Body positive – how Olivia Ray defies the norm


Body positivity is an issue many of us tangle with, and maintaining a good body image can be a tough mental challenge.

But what exactly is body positivity? In its simplest form, body positivity is the idea that all bodies are to be celebrated, regardless of athletic ability, size, gender, race, or appearance.

For professional cyclists, there are added pressures around body image – particularly around weight. For too long, being as light as possible was prized more highly than performing as well as possible by many in the sport of cycling. That has historically led to athletes, male and female, struggling with eating disorders. 

Thankfully, that is beginning to change, as more and more cyclists understand that a healthy body is a strong one, not a starved one. Rally Cycling’s Olivia Ray summarises one of the biggest challenges that we all face when grappling with body image.

“I think we get stuck on an ideal image, the holy grail of a particular body type.”

This ‘holy grail’ is, more often than not, derived from whichever dominant body image is promoted by the media we consume. 

“Finding what makes us happy and what allows us to feel most empowered by what we look like is, I think, the biggest thing.”

Ray practiced ballet when she was growing up before pursuing cycling. She found her body did not align with the ‘standard’ image of a dancer, “ballerinas are all small and dainty”. 

She says, however, that internalizing these feelings that we do not possess a body of the right ‘type’ is wholly counter-productive. 

“You can’t wake up every morning saying, ‘I hate what I look like’, because that doesn’t do anyone any good.”

It’s hard to overemphasise the importance of prioritising one’s performance over one’s appearance, Ray says.

“I’ve always had in my head that it doesn’t really matter what I would look like as long as I was winning or going fast.”

The big legs she says she inherited from her mother, “thanks, Mum!” were one of the things that prevented Ray from fitting the ideal ballet dancer mould. However, when she started racing bikes, she discovered something else.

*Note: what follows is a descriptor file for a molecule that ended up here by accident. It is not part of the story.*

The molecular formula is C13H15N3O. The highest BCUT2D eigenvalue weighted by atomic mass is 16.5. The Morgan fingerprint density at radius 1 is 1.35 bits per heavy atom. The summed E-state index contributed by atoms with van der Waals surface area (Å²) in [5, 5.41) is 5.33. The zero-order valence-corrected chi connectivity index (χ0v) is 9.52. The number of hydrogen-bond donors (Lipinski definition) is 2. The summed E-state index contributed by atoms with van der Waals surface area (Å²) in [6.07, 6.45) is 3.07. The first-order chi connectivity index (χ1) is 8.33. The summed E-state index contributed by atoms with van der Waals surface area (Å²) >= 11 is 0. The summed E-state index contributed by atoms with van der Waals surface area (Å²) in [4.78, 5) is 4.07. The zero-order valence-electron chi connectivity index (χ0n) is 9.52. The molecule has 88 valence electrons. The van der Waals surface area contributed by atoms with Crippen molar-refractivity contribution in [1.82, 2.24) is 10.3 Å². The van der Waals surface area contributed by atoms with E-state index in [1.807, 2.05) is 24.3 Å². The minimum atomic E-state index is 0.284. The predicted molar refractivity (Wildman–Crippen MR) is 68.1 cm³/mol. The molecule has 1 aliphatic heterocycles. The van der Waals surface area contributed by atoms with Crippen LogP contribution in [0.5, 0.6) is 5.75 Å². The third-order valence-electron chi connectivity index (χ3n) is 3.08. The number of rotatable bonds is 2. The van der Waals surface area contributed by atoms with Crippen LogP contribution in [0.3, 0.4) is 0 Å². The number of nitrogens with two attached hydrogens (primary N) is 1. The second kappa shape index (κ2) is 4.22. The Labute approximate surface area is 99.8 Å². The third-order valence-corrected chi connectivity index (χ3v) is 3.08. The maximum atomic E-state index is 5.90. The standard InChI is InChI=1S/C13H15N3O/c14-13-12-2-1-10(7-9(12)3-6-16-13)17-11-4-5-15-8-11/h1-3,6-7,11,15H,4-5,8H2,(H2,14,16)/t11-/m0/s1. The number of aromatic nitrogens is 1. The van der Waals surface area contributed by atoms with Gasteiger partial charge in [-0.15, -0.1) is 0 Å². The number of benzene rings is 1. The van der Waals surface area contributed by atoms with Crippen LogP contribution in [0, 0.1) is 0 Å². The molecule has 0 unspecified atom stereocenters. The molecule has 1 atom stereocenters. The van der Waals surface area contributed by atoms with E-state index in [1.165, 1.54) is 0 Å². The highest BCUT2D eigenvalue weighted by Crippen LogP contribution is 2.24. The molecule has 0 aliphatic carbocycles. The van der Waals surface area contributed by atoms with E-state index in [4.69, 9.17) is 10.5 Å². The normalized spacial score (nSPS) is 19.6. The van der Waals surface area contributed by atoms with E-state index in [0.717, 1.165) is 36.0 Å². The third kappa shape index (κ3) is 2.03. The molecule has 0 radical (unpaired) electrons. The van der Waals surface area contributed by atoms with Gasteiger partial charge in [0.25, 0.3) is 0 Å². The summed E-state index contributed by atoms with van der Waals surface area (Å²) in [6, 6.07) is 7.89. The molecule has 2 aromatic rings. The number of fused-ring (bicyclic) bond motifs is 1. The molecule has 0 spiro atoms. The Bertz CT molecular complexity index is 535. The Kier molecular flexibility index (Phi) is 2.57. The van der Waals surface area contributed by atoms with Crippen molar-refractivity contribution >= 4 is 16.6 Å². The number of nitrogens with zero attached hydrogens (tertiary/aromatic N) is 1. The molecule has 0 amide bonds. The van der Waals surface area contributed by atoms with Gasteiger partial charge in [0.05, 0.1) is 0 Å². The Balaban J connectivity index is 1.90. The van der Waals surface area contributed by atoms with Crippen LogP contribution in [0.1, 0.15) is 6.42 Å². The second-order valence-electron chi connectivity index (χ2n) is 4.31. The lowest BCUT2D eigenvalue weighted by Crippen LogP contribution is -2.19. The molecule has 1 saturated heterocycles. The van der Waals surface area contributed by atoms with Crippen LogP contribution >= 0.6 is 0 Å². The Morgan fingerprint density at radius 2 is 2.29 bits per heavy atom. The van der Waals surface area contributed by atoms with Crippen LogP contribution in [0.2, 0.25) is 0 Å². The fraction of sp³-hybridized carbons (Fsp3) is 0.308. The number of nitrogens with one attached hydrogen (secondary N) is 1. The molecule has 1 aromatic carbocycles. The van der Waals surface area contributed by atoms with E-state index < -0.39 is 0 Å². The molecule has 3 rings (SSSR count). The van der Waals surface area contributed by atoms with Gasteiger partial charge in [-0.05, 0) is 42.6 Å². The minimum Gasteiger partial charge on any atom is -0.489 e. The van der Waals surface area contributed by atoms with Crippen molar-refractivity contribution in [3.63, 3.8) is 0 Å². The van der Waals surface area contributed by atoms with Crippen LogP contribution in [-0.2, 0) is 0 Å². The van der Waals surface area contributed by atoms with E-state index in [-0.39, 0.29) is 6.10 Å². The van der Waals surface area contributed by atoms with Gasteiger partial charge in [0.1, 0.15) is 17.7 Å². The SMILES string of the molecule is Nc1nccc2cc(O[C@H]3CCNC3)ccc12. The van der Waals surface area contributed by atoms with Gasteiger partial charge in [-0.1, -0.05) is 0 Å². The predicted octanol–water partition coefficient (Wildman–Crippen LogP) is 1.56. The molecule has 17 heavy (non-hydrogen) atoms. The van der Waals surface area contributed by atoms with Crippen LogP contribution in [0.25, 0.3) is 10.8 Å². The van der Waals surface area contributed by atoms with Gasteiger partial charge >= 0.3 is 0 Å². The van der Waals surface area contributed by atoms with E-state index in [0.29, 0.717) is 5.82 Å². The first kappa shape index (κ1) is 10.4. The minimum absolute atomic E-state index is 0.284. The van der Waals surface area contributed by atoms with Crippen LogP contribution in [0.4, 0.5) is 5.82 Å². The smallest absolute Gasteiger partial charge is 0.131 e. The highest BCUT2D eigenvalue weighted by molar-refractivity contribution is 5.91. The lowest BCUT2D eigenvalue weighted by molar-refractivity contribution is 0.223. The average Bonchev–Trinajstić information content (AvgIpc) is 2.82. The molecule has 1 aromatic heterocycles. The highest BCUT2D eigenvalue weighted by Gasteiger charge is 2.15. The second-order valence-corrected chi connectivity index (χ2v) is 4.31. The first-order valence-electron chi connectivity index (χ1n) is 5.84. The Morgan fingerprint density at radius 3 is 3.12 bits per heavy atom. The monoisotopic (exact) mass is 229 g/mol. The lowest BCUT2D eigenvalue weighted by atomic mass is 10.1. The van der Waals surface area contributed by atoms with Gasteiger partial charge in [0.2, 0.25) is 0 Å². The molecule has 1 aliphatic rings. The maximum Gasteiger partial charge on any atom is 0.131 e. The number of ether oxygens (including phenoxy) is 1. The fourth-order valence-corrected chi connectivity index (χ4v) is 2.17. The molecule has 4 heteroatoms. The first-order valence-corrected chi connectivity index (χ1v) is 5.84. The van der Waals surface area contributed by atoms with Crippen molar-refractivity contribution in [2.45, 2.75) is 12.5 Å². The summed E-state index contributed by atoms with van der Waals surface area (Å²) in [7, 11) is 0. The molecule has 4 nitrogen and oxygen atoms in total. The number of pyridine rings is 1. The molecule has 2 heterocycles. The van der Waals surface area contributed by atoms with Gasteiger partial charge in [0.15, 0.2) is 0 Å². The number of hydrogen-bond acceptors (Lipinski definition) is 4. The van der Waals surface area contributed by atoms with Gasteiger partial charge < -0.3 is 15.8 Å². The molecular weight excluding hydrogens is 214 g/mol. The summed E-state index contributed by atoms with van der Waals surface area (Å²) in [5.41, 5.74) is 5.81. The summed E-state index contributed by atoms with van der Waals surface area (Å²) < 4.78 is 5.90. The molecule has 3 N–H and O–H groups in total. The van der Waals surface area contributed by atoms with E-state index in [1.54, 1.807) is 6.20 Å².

“Translating cycling into dancing, you actually get a lot more power and a lot more jump in what you do – so I was actually kind of glad that cycling made me stronger.”

Along her personal journey so far – Ray is just 22 years old, remember – she cites her coach as a person that has positively impacted the way she thinks about her body.

“I told him ‘I feel like I’m too big, is there a certain thing that you’d recommend?’ He said there were a few things, there’s no one answer. What works for a male athlete might not work for a 22-year-old woman.”

Fundamentally, though, asking about changing one’s size is the wrong question. Ray continued. 

“He was really good and said, ‘Just fuel, you need X amount of carbs per hour and you need to hydrate and you need to make sure you recover afterwards’.”

When Ray was in Europe with Rally Cycling’s women earlier this year, she says she observed plenty of riders on other teams that were not fuelling correctly and facing an uphill battle to perform. 

“There was a huge struggle with fuelling while racing and I was thinking to myself, ‘this should be the first thing you learn when you get into it’. Whether people want to accept it or not, I think the case is that the more we eat the heavier we’ll be is a big deal.”

On the subject of professional cycling’s unique problems with body image and eating disorders, Ray sees one clear area where more can be done to support the riders. 

“I think for cycling it would be good if there was more enforcement on fuelling. That’s the biggest thing, while you are riding, pre- and post-ride are the most important times for a cyclist – and if you’re not giving yourself enough energy to do it or enough fuel post-ride you will feel bad, you will feel like crap, and you won’t want to keep riding.”

Of course, it takes time to acquire this knowledge. Riders don’t simply ‘know’ how to eat right from day one.

“It’s a huge learning curve and it doesn’t happen overnight,” Ray says. “Just like with bodies we say, ‘I’m not going to eat this cookie and I’ll be skinny’. It doesn’t work like that. We should take a more positive outlook, we don’t really accept failure. If you mess up that’s fine, just learn from it.”

When asked what she sees in the mirror (on a good day), Ray says.

“I see growth from years ago from where I was to where I am. I see things I would like to work on, but I think subconsciously – and I like to keep these sorts of things to myself, like I wouldn’t say this on the team bus, or in an Instagram caption – but I see the strength, then I get a little cheeky and think ‘Damn, I can’t wait to prove it!’”